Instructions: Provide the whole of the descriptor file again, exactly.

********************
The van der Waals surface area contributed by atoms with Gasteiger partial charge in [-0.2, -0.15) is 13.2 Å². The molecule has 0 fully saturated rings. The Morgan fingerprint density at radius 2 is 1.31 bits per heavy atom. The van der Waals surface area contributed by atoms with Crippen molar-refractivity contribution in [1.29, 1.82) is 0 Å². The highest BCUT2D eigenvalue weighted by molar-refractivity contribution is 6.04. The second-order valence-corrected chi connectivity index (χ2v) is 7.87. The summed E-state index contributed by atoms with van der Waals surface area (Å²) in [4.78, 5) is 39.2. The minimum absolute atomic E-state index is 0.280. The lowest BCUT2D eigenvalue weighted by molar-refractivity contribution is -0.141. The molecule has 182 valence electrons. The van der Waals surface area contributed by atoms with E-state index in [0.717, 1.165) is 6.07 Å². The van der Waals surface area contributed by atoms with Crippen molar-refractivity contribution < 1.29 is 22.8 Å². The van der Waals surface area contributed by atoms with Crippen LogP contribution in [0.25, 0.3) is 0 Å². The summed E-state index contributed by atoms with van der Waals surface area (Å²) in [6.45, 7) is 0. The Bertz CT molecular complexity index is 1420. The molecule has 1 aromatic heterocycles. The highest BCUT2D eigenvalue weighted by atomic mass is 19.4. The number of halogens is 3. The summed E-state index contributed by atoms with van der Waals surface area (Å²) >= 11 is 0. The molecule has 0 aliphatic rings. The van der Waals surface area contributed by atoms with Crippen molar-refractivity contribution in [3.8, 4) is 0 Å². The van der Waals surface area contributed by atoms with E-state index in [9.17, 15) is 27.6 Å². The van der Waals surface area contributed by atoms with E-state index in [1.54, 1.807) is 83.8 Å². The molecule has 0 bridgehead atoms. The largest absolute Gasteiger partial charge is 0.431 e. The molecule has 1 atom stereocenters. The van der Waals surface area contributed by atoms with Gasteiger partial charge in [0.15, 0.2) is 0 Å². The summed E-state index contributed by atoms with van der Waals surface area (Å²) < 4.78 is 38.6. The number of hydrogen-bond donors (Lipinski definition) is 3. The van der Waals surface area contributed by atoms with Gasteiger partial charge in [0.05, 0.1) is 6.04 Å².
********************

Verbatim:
The van der Waals surface area contributed by atoms with Gasteiger partial charge in [-0.2, -0.15) is 13.2 Å². The molecule has 0 fully saturated rings. The Morgan fingerprint density at radius 2 is 1.31 bits per heavy atom. The van der Waals surface area contributed by atoms with Crippen molar-refractivity contribution in [1.29, 1.82) is 0 Å². The highest BCUT2D eigenvalue weighted by molar-refractivity contribution is 6.04. The second-order valence-corrected chi connectivity index (χ2v) is 7.87. The summed E-state index contributed by atoms with van der Waals surface area (Å²) in [4.78, 5) is 39.2. The minimum absolute atomic E-state index is 0.280. The lowest BCUT2D eigenvalue weighted by molar-refractivity contribution is -0.141. The molecule has 182 valence electrons. The van der Waals surface area contributed by atoms with E-state index in [0.717, 1.165) is 6.07 Å². The van der Waals surface area contributed by atoms with Crippen molar-refractivity contribution < 1.29 is 22.8 Å². The van der Waals surface area contributed by atoms with Crippen LogP contribution in [0.25, 0.3) is 0 Å². The summed E-state index contributed by atoms with van der Waals surface area (Å²) in [6.45, 7) is 0. The Bertz CT molecular complexity index is 1420. The molecule has 1 aromatic heterocycles. The highest BCUT2D eigenvalue weighted by atomic mass is 19.4. The number of halogens is 3. The summed E-state index contributed by atoms with van der Waals surface area (Å²) >= 11 is 0. The molecule has 0 aliphatic rings. The van der Waals surface area contributed by atoms with Crippen molar-refractivity contribution in [3.8, 4) is 0 Å². The van der Waals surface area contributed by atoms with E-state index in [9.17, 15) is 27.6 Å². The van der Waals surface area contributed by atoms with E-state index in [1.54, 1.807) is 83.8 Å². The molecule has 0 bridgehead atoms. The largest absolute Gasteiger partial charge is 0.431 e. The molecule has 1 atom stereocenters. The van der Waals surface area contributed by atoms with Gasteiger partial charge in [0.15, 0.2) is 0 Å². The summed E-state index contributed by atoms with van der Waals surface area (Å²) < 4.78 is 38.6. The number of hydrogen-bond donors (Lipinski definition) is 3. The van der Waals surface area contributed by atoms with Gasteiger partial charge in [0.05, 0.1) is 6.04 Å².